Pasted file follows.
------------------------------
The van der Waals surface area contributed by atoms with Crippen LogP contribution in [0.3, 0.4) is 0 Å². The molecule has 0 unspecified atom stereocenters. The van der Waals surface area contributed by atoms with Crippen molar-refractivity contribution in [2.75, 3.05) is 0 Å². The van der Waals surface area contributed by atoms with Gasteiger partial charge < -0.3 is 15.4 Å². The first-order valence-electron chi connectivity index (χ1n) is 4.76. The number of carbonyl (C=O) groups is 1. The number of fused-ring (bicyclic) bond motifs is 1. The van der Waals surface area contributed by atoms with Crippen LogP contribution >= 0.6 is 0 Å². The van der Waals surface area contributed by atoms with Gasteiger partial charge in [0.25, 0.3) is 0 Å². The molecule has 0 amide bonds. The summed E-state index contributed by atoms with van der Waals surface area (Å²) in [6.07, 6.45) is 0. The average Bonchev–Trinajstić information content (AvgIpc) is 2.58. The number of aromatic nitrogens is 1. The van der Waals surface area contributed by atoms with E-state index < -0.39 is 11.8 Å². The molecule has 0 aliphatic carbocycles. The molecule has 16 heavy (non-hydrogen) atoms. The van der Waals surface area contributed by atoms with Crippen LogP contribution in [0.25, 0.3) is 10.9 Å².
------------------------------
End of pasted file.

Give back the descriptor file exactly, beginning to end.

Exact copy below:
The van der Waals surface area contributed by atoms with Crippen LogP contribution in [0.3, 0.4) is 0 Å². The molecule has 0 unspecified atom stereocenters. The van der Waals surface area contributed by atoms with Crippen molar-refractivity contribution in [2.75, 3.05) is 0 Å². The van der Waals surface area contributed by atoms with Gasteiger partial charge < -0.3 is 15.4 Å². The first-order valence-electron chi connectivity index (χ1n) is 4.76. The number of carbonyl (C=O) groups is 1. The number of fused-ring (bicyclic) bond motifs is 1. The van der Waals surface area contributed by atoms with Crippen LogP contribution >= 0.6 is 0 Å². The van der Waals surface area contributed by atoms with Gasteiger partial charge in [0.25, 0.3) is 0 Å². The molecule has 0 amide bonds. The summed E-state index contributed by atoms with van der Waals surface area (Å²) in [6.07, 6.45) is 0. The average Bonchev–Trinajstić information content (AvgIpc) is 2.58. The number of aromatic nitrogens is 1. The van der Waals surface area contributed by atoms with E-state index < -0.39 is 11.8 Å². The molecule has 0 aliphatic carbocycles. The molecule has 16 heavy (non-hydrogen) atoms. The van der Waals surface area contributed by atoms with Crippen LogP contribution in [0.25, 0.3) is 10.9 Å².